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Southern Christian Leadership Conference Mourns Loss of the Rev. Dwight Montgomery, Memphis Chapter President

 

FOR IMMEDIATE RELEASE
Sept. 13, 2017
Contact: Maynard Eaton
Eaton.maynard@gmail.com
(404)254-8322
Jerry Thomas
jerry@jerrythomaspr.com
(312)-285-5166

 

Southern Christian Leadership Conference Mourns Loss of the Rev. Dwight Montgomery, Memphis Chapter President

Advocate of high-quality education for poor children

ATLANTA — The Southern Christian Leadership Conference (SCLC) is mourning the loss of the Rev. Dwight Montgomery, influential civil rights activist and former president of its Memphis chapter, who died Wednesday. He was 67.

Dr. Charles Steele, Jr., president and CEO of the SCLC, said that Montgomery dedicated his life to fighting for high quality education for the poor.

“I am deeply saddened by the passing,” said Dr. Steele, who described Montgomery as a friend. “That man was a legend in the state of Tennessee, a popular and powerful figure to be reckoned with. Dr. Montgomery was a big-hearted person, whose legacy will be education.

“He was one of the most loyal presidents under my leadership with the SCLC in the last 14 years that I’ve known him,” Dr. Steele continued. He added that Montgomery’s “priority and calling” was education for the poor.

At a later date, the SCLC will help break ground on a brick and mortar monument to honor the life, legacy and spirit of Montgomery, who pastored Annesdale Cherokee Missionary Baptist Church in South Memphis, Tennessee.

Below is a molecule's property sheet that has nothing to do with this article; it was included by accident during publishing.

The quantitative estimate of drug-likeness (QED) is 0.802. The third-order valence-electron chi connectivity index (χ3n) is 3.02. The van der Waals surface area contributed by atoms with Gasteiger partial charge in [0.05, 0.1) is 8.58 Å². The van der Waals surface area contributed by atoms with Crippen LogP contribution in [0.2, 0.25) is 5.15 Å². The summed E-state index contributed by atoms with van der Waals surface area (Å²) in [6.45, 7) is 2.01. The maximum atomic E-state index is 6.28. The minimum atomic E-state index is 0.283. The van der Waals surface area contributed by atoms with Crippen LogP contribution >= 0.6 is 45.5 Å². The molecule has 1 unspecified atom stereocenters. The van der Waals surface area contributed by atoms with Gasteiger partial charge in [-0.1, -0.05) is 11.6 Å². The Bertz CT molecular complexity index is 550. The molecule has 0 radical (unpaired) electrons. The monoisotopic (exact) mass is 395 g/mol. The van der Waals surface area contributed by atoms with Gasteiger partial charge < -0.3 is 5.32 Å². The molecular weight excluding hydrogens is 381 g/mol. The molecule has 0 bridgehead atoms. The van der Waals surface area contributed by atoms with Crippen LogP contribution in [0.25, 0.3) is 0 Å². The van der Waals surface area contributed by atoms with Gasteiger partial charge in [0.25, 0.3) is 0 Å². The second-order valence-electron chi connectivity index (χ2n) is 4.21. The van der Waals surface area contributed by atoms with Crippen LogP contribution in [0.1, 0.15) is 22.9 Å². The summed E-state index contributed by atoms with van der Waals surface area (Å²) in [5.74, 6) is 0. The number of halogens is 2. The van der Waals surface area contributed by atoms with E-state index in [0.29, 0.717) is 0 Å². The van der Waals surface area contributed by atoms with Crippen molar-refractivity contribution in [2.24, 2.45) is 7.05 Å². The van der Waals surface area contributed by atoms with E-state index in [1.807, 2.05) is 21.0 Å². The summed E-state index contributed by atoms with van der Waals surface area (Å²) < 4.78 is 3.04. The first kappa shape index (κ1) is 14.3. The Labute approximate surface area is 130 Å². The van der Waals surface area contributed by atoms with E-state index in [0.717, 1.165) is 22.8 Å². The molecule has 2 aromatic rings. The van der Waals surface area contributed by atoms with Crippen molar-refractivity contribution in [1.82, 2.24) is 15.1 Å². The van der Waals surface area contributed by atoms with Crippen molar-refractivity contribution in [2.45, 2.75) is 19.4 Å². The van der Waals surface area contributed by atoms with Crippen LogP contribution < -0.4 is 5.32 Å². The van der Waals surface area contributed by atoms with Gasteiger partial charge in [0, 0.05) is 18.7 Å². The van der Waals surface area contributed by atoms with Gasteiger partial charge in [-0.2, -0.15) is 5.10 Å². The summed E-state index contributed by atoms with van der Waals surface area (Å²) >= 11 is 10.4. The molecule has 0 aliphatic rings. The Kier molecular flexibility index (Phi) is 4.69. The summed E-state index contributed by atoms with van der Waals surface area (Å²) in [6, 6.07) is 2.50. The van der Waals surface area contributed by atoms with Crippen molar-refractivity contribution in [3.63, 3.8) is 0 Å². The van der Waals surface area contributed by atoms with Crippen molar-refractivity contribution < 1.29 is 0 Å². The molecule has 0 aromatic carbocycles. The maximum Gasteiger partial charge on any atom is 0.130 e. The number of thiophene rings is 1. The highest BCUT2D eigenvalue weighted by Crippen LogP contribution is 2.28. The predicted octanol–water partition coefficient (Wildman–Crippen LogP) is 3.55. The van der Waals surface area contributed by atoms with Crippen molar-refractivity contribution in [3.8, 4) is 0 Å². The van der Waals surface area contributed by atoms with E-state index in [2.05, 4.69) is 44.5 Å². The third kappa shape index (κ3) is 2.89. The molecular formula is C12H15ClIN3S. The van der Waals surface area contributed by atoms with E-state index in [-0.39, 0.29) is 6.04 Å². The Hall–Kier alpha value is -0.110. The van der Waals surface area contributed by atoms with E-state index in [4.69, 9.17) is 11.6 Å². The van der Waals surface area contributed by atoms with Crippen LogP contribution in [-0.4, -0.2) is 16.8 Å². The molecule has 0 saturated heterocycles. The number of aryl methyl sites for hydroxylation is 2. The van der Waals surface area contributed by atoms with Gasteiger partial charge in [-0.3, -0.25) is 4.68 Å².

Montgomery was elected president of the SCLC Memphis chapter in 2004. He also had served as the chairman of the Education Committee for the Memphis Baptist Ministerial Association.

Before his death, Montgomery had been working on Dr. Martin Luther King Jr.’s Poor People’s Campaign, a plan to unite people of few means, and have them march for better jobs, better homes and better education, Dr. Steele said.

“He was very excited,” Dr. Steele noted.

Montgomery always believed in having a wide variety of educational alternatives available, Dr. Steele said, “because no single, educational approach works for every child.” -more-

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“He was a charter school advocate, and was passionate about both public schools and alternative education,” he said. “Traditional schools shouldn’t just be a one-way street.”

Funeral arrangements have not been released.

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ABOUT THE SCLC: Established in 1957, the SCLC, whose first president was Dr. Martin Luther King, Jr., is a now an international organization made up of chapters and affiliates with programs that affect the lives of all Americans: north, south, east, and west. Its sphere of influence and interests has become international in scope because the human rights movement transcends national boundaries. For additional information about the SCLC, visit www.nationalsclc.org.To arrange an interview with Dr. Steele contact Jerry Thomas at jerry@jerrythomaspr.com (312) 285-5166, or Maynard Eaton, National Communications Director,(404) 254-8322. eaton.maynard@gmail.com or meaton@nationalsclc.org

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